Health Goth is a movement for those who want to stay fit while staying true to their love for darkness.
While growing up, it seemed that people who loved going to the gym and exercising were on some sort of ecstasy drug. I’m thinking about Richard Simmons and those neon print spandex leggings and leotards. Don’t get me wrong. Those outfits were cute and all, but back then being a fitness junkie was 50% sweating it out at aerobics or bench pressing, and 50% being hyper happy all the time. It meant you had to keep an appearance of being as bright, cheery, excited, and giddy as the endorphins could make you.
However, times have changed. Most of us now take care of ourselves, regardless of our mood. But what if we don’t want to wear neon when we go and sweat out the pressure of everyday life? What if we want our personality to still be our calling card, even when we’re running in the park, stretching at the Pilates studio, or lifting weights at the gym? Well, in 2013 Mike Grabarek and Jeremy Scott created a movement through the Facebook page “Health Goth.”
Health Goth was a new take on the typical fitness enthusiast we’d seen so far. While slightly inspired by actual goths, this has less to do with combat boots and death metal, and more with merging high fashion with athletic wear and a love for a sci-fi apocalyptic view of the future. Gone were the hot pink prints and spandex to make way for all black outfits that screamed catwalk, regardless of them being worn to the local weight room or boxing gym. It was about not having a peppy attitude, but being able to love your body while wearing a frown or don’t-mess-with-me eyes.
According to the creators of the movement, “It’s not just the color scheme, a lot of the stuff we post are just futuristic or healthy takes on goth style. For instance, instead of military boots, we post Nike ACG boots that are all black and really advanced looking.”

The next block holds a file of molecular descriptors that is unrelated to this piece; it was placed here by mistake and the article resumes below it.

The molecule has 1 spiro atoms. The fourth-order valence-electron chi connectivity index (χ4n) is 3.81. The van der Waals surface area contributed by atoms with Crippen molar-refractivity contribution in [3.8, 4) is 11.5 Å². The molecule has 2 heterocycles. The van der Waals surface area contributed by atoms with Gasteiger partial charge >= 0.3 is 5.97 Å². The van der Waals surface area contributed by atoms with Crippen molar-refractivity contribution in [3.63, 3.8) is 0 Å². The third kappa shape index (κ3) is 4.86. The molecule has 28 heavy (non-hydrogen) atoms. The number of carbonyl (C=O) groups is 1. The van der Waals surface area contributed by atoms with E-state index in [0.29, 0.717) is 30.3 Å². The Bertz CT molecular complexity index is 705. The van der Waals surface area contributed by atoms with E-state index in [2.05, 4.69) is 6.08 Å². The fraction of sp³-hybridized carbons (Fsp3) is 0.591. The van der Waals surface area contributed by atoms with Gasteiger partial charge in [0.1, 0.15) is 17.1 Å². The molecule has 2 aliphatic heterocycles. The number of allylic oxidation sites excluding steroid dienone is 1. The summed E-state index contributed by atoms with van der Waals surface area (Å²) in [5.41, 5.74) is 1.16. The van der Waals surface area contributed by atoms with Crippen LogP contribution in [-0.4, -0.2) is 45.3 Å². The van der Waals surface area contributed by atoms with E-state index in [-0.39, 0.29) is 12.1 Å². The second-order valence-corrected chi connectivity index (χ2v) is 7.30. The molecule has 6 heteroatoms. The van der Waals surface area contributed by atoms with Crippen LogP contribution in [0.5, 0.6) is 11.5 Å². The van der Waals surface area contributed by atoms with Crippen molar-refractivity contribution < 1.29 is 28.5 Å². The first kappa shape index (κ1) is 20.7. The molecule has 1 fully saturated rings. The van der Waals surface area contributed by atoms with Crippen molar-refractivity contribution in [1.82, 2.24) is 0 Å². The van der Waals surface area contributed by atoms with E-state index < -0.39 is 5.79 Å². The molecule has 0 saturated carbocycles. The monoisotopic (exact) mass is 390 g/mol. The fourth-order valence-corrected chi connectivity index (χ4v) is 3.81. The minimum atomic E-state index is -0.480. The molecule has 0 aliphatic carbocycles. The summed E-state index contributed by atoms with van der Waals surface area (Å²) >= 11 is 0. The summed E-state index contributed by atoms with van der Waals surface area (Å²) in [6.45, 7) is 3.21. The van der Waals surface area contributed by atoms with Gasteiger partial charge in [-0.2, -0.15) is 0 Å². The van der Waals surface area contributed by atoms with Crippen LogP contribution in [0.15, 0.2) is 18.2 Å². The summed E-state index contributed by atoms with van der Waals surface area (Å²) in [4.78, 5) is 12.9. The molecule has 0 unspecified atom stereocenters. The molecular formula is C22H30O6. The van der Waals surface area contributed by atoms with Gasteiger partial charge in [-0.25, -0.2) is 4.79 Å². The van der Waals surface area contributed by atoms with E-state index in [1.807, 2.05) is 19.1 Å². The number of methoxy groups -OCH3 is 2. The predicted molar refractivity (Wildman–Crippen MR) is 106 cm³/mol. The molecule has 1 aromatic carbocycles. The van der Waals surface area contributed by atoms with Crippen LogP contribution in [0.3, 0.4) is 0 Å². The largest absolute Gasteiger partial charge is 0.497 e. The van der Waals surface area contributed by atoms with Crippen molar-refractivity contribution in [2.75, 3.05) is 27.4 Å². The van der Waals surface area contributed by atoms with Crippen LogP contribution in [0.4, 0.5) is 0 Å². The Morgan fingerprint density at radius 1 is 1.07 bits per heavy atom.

Health Goth has evolved to the point where you’ll see entire advertising campaigns for sneakers and active wear with this esthetic. It has inspired high fashion designers to create collections based on these athletes. It’s safe to say that anyone can become an HG, regardless of whether they listen to Nine Inch Nails on leg day or a playlist of One Direction.
That being said, for those who feels more comfortable at a space where they won’t be asked to smile while doing squats, a traumatizing personal experience, Health Goth now has actual gyms in cities like Chicago and New York, where you can go and take a selfie with your “I’m Dead On The Inside” shirt and black lipstick before spin class.
The HealthGoth.com website even includes a fitness bible by Johnny Love, urging its followers to follow a nutrition plan and stick to a routine. One quote that stands out as the most self-explanatory tongue-in-cheek but serious idea of what it means to be part of this movement is “Don’t check yourself out in the mirror: health goths wait to get home to put on their leather harness to see how good their lats look in it after a serious session.”
One thing about this fitness style is that it proves there’s no one-size-fits all when it comes to being healthy. Each of us can find our own path towards wellbeing. Some are happy with jamming to Top 40 while wearing a nineties nostalgia outfit, while others will gladly “Workout till they feel like the dead."
Cover picture by @nartniak